The transaction is simple and heartless. Your company’s value is set by the market – by the larger pool of investors. If the investors think you are worth $40 per share, but a competitor is willing to offer $50 per share to kill you, off to the gallows you go. This transaction is always on the table, and it’s never a fair fight. Your competitors have a deep and intuitive understanding of your value, and they are bidding against your investors who, by and large, do not even know your name. Every publicly traded company is vulnerable, and it’s a strange kind of shark-eat-dog counter-evolutionary anomaly of the rules of the game where the successful and promising are ultimately penalized, their threat to larger competitors so great that the bounty on their heads exceeds what they can reasonably earn in the short term.
It is not always this way, of course. There are numerous examples of technology mergers that worked out for the better – where the new thing was truly superior to the sum of its parts. But the vast majority of mergers serve the interests of nobody and nothing except the short-term profit. Technology history is piled high with the corpses of innovative companies that were bought and forgotten – the vision and creativity of their former splendors dispersed and diluted into nothingness in the vast abyss of corporate conglomeratia.
Some will say that this is simple survival of the fittest – a painful but necessary vetting process that prunes the weaker branches so that the stronger may bear fruit. It would be glorious if that were true. But the arbiter in this judgment is not blindly balancing the scales of the greater good, it is preying upon the simple greed of the unknowing and the uncaring.
We should not blame the financial community – the fund managers and institutions who act as the agents of this macabre machine. They are simply carrying out the contract that was signed by the visionaries themselves when they made the decision to “go public” – to offer their inspiration, genius, and dreams as collateral in a soul-sucking original sin of greed. They made the ultimate choice to embark on this path, and the sad consequences we witness at the end are simply the almost-inevitable result of their choice.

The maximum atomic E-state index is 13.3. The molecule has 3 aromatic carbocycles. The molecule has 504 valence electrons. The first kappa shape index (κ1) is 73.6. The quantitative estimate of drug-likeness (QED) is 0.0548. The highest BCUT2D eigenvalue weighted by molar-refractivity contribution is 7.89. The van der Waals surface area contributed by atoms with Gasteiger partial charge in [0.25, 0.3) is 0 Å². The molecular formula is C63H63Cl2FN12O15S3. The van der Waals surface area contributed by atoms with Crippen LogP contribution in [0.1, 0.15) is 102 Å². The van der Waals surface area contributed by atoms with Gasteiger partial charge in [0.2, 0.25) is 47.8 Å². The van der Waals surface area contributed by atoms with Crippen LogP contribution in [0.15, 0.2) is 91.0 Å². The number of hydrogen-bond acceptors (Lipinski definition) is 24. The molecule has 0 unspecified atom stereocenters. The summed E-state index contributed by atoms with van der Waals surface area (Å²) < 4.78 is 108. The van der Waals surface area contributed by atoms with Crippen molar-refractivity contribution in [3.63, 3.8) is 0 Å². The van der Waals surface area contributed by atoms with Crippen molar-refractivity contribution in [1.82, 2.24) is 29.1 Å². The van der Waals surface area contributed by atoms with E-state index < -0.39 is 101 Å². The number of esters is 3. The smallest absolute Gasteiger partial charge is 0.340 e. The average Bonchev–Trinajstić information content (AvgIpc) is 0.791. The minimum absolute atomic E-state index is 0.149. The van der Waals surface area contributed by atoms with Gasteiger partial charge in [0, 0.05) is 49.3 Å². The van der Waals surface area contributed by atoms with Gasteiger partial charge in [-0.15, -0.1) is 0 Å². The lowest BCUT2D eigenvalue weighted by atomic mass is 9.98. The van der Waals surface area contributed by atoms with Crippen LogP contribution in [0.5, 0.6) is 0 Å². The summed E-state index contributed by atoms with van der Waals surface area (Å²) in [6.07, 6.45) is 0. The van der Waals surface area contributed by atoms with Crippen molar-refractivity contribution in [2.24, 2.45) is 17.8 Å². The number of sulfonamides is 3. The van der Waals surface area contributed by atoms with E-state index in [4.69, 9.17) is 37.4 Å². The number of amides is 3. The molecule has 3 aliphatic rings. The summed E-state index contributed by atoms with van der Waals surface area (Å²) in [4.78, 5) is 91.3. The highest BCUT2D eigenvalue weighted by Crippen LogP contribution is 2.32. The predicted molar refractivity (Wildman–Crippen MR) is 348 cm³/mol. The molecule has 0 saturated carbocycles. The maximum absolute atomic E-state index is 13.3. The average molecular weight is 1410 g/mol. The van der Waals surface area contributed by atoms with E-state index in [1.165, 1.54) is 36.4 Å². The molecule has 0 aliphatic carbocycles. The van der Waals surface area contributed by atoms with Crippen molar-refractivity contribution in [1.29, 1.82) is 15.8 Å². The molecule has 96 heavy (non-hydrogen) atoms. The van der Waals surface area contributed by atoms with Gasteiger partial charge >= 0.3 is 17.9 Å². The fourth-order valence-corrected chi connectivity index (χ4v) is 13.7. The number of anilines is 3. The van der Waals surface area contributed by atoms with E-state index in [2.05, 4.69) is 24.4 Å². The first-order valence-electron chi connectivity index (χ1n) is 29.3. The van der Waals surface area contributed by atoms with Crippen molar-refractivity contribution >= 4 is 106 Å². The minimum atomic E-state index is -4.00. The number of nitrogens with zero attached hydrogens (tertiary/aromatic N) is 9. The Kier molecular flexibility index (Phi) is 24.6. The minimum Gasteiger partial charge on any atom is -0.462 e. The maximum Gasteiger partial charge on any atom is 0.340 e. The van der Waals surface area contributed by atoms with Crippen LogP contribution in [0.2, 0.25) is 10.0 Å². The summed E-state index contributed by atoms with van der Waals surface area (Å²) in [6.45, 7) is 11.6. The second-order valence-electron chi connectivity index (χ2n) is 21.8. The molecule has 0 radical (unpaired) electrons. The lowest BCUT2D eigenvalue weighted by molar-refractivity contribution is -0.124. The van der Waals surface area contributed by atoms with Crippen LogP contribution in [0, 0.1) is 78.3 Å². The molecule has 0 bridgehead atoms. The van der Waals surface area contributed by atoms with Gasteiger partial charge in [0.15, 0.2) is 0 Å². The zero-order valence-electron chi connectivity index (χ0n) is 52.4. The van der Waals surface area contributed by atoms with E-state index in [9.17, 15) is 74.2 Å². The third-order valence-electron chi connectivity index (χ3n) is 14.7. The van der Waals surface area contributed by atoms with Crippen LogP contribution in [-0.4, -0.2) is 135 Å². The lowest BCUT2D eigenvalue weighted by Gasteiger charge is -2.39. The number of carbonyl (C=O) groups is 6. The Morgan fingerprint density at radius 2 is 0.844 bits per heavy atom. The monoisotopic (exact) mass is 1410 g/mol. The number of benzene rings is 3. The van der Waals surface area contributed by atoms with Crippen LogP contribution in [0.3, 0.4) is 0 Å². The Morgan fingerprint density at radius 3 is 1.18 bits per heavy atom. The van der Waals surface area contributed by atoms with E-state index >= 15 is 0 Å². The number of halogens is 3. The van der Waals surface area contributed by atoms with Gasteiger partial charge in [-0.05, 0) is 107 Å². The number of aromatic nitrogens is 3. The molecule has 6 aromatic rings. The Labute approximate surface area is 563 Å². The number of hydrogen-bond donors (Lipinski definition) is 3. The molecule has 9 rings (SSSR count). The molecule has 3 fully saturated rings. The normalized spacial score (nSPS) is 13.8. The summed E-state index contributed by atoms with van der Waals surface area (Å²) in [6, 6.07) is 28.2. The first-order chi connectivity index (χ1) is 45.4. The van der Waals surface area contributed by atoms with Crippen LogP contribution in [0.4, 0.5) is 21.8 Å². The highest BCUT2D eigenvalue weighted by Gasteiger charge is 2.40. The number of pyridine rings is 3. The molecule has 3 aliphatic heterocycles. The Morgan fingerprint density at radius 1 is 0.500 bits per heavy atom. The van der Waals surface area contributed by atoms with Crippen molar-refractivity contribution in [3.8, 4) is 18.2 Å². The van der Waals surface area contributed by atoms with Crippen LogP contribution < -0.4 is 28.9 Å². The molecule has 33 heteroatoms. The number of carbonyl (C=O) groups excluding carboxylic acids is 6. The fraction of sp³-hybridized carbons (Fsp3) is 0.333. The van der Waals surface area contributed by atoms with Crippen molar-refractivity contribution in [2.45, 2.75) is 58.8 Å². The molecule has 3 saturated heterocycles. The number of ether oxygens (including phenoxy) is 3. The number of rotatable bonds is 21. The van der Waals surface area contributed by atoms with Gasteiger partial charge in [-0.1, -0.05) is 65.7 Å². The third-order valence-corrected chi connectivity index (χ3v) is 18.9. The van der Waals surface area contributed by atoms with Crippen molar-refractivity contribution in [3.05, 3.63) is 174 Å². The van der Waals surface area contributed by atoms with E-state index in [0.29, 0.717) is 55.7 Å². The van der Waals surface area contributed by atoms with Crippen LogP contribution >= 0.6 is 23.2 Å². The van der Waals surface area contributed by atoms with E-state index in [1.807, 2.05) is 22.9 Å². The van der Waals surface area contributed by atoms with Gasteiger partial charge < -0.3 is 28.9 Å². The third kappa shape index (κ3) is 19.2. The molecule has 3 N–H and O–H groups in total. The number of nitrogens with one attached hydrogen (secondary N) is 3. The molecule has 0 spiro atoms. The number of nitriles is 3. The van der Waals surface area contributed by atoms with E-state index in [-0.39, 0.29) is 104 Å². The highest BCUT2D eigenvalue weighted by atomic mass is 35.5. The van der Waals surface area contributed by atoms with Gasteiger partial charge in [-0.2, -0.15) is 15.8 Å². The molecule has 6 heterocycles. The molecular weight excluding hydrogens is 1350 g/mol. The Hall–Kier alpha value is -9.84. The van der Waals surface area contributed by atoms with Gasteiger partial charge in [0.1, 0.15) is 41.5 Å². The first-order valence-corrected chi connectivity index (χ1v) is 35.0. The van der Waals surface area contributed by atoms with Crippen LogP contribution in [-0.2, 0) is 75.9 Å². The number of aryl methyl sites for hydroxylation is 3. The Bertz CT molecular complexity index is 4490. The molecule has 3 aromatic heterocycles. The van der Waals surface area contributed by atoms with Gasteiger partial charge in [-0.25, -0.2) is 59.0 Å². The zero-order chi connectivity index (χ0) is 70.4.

3 thoughts on “Selling the Soul of Innovation”
In sonsequence, Kevin, those companies shoould never go public. Because “They made the ultimate choice to embark on this path, and the sad consequences we witness at the end are simply the almost-inevitable result of their choice.”
Spending 40 years in this industry provides us all a lot of hind sight, that is largely lost on future generations, as “our time” appears so different as “their time” in their own eyes.
The problem isn’t so much Wall Street investors post IPO, it starts with the whole Venture/Vulture capital cycle with forced IPO’s to cash out.
And in some ways, it starts with the very tribes leaders believing the goal is to pump, IPO, and dump rather than creating a solid long lasting company, product and jobs that support the tribe (and greater community) long term.
In Jan 1981 our tribe started at 5, quickly grew to 10, 25, and a few hundred as we raised $7M seed money a few months later, which grew to $21M a few months after that. About 18 months from start our tribe reached 900 heads, the company did a $100M IPO, paid off all debts, and had nearly all that as working capital in the bank. The Wall Street board replaced all the early management … some were ready to leave after having their shares registered in the IPO, others were replaced to recover stock options worth WAY more than their management salaries.
The second, and third rounds of management destroyed the company as quickly as we built it … and our stock after the 2 year SEC rule 144 holding period was little more than we paid for it up front. And our thousands of hours of voluntary overtime was rewarded with pennies on the dollar.
The Wall Street board’s demand on their 2nd and 3rd round management teams was to save money with “no new product development” leaving the company totally non-competitive in a rapidly evolving market.
While we thought we were building a long term company to thrive in … the leaders of our tribe had a much shorter interest focusing on the IPO, handing the keys to Wall Street and cashing out.
Let’s just say, today I much more strongly believe in Privately Held tribal leaders, that do believe in the tribe for the long haul.
When I walk in the market today, and listen to the shuck and jive about how important it is to be players in this investment oriented IPO centric market … I can only wonder what lessons they will learn in 40 years too.